During the 17th Century a ‘waistcoat’ worn by a woman was a sleeved outer garment, what we would probably describe as a bodice today.
Waistcoats started out in the previous century as typical working class apparel. Waistcoats were simple, practical garments which the wearer could easily put on by herself without the help of another person. It wasn’t long before they were being worn by the upper classes, at least for informal occasions and in the privacy of the home and personal chambers.
Waistcoats fastened down the front, with hooks and eyes, ribbon ties, buttons or pins. There was a short shirt which flared out over the hips, either being made from separate square tabs, or inserted gores. Sleeves followed the prevailing fashion.
There was a fashion early century for beautifully embroidered ‘jackets’, using colourful silk threads and ‘spangles’ (sequins). By 1630s, waistcoats were often made from expensive fabrics like satin and had very full sleeves and low necklines and were laced over separate stomachers. It was also quite common by this date for waistcoat and petticoat to be made in matching fabric – a suit, possibly with a matching gown.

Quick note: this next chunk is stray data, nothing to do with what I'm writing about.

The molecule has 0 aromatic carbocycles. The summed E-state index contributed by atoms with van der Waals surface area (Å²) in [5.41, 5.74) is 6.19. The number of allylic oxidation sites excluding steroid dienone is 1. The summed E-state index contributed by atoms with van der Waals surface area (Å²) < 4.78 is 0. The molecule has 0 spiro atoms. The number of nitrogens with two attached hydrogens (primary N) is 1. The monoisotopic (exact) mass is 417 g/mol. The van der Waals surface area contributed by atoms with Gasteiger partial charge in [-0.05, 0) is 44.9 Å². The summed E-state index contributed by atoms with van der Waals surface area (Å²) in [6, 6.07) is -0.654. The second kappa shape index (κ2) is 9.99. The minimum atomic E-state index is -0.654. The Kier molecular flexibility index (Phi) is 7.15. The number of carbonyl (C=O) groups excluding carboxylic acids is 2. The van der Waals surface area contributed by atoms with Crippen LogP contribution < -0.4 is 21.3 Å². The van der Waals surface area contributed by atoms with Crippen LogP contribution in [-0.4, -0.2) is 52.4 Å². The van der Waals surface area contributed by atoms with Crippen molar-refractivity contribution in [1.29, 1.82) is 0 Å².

Period illustrations seem to show a secondary over waistcoat. This was similar in appearance to the top part of a gown, but with the tabbed waistline or short gored skirt of a waistcoat. Sleeves were always short to the elbow revealing the waistcoat sleeve underneath (alternatively bodies with attached sleeves might have been worn). This over waistcoat may have been called a ‘hungerline’, anglicised from the French ‘hongreline’ meaning Hungarian. A number of these garments appear in the wardrobe accounts of Queen Henrietta Maria during the early 1630s.